Volvo P1900 (1956 – 1957) Review

Volvo P1900 (1956 – 1957) At A Glance


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-You're better off with a P1800

After a trip to the USA in 1950 where he saw just how popular European sports cars had become in over there, Volvo boss Assar Gabrielsson decided to build one of his own. He commissioned the California-based company, Glasspar, to design, engineer and build the new car figuring it would be perfect for the American market. Powered by a 1.4-litre B14 engine from the PV444 and using many other components from the model, a number of exciting designs were penned.

A pair of SU carburettors was added to the engine to boost the power to a more suitable 70bhp – and this powerplant was mated to a standard Volvo three-speed gearbox. The body used glass fibre panels, which were still a new and largely untested construction material, and that meant production standards weren’t high enough. Debuting September 1954 – and still without a name – Volvo pencilled the new car for production later that autumn, at the rate of a car a day. The first cars were delivered in 1956 but only 44 were built that year. The Just 23 cars were added the next year before Volvo pulled the plug on what had finally become known as the P1900.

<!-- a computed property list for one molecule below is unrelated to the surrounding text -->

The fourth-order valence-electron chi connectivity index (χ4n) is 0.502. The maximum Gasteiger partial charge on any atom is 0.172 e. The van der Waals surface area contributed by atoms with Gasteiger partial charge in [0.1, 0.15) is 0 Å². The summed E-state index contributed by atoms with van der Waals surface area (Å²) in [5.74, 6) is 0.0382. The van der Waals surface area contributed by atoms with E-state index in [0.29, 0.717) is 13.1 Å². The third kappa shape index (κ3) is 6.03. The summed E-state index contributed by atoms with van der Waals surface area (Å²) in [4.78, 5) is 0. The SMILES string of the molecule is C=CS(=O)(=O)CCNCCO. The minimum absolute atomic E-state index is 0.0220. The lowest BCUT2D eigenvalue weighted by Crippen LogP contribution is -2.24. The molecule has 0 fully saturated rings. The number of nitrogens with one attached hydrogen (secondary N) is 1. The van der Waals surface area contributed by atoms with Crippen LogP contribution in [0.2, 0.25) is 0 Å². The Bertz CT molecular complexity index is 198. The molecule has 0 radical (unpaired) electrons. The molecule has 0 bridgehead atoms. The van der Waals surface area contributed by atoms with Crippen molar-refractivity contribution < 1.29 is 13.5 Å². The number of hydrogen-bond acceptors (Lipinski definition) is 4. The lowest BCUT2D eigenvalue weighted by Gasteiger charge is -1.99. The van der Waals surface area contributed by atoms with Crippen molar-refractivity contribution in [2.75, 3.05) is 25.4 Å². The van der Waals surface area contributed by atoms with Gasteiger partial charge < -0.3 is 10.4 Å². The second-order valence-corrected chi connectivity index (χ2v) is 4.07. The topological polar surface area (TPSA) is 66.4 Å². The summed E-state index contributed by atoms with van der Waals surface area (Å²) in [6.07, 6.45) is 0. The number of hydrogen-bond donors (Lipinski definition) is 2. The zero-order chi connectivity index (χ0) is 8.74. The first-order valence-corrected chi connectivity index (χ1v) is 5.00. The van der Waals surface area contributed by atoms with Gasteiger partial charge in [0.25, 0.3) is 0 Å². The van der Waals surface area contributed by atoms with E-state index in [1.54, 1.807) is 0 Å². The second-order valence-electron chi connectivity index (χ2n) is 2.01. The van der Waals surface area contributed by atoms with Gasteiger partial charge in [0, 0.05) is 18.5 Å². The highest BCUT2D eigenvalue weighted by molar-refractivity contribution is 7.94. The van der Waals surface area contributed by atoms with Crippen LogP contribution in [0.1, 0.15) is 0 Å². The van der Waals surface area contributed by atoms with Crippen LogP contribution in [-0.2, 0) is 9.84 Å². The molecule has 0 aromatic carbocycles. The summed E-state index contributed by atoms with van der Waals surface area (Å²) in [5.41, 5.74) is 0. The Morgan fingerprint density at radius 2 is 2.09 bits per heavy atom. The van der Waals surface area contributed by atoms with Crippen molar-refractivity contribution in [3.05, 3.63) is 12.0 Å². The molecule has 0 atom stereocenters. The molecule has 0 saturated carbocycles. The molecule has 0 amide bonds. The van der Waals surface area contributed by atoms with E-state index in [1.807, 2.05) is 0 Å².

Join the club

Formed in 1962, the Volvo Owners' Club has 3000 members. It offers dedicated, expert advice to keep members' cars on the road and has helped preserve models that are still used daily. It also embraces modern Volvos and plays an important role in helping its solving the complex electronic issues modern cars can present. All Volvos are welcome, from traditional classics like the PV544 and Amazon, 1980s modern classics like the 700, and newer models like the S40, S60, V60 and XC60. The cost of joining the club is £35 (£30 membership and £5 joining fee) - but the joining fee will be waived for new members quoting HJ19.